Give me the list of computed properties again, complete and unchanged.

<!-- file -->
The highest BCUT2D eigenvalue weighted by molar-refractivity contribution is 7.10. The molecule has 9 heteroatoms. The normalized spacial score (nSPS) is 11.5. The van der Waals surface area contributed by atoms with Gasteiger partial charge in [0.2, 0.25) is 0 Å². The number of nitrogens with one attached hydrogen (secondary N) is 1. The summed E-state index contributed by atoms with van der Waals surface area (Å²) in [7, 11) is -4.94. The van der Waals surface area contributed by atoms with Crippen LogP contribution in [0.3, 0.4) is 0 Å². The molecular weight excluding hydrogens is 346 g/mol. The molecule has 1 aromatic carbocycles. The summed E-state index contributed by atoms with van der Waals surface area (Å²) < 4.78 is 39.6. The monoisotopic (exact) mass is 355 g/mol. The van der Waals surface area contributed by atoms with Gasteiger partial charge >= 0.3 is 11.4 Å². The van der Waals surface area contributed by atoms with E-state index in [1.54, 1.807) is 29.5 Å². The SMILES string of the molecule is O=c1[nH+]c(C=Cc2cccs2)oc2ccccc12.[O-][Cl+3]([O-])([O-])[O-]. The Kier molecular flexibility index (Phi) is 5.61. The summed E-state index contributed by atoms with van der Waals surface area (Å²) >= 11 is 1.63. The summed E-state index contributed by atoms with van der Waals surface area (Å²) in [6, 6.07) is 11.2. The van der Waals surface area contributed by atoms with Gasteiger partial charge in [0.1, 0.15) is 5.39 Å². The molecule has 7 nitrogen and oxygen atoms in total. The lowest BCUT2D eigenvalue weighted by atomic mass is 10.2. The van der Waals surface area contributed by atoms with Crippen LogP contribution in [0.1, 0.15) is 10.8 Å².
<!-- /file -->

The highest BCUT2D eigenvalue weighted by molar-refractivity contribution is 7.10. The molecule has 9 heteroatoms. The normalized spacial score (nSPS) is 11.5. The van der Waals surface area contributed by atoms with Gasteiger partial charge in [0.2, 0.25) is 0 Å². The number of nitrogens with one attached hydrogen (secondary N) is 1. The summed E-state index contributed by atoms with van der Waals surface area (Å²) in [7, 11) is -4.94. The van der Waals surface area contributed by atoms with Crippen LogP contribution in [0.3, 0.4) is 0 Å². The molecular weight excluding hydrogens is 346 g/mol. The molecule has 1 aromatic carbocycles. The summed E-state index contributed by atoms with van der Waals surface area (Å²) < 4.78 is 39.6. The monoisotopic (exact) mass is 355 g/mol. The van der Waals surface area contributed by atoms with Gasteiger partial charge >= 0.3 is 11.4 Å². The van der Waals surface area contributed by atoms with E-state index in [1.54, 1.807) is 29.5 Å². The SMILES string of the molecule is O=c1[nH+]c(C=Cc2cccs2)oc2ccccc12.[O-][Cl+3]([O-])([O-])[O-]. The Kier molecular flexibility index (Phi) is 5.61. The summed E-state index contributed by atoms with van der Waals surface area (Å²) >= 11 is 1.63. The summed E-state index contributed by atoms with van der Waals surface area (Å²) in [6, 6.07) is 11.2. The van der Waals surface area contributed by atoms with Gasteiger partial charge in [0.1, 0.15) is 5.39 Å². The molecule has 7 nitrogen and oxygen atoms in total. The lowest BCUT2D eigenvalue weighted by atomic mass is 10.2. The van der Waals surface area contributed by atoms with Crippen LogP contribution in [0.1, 0.15) is 10.8 Å².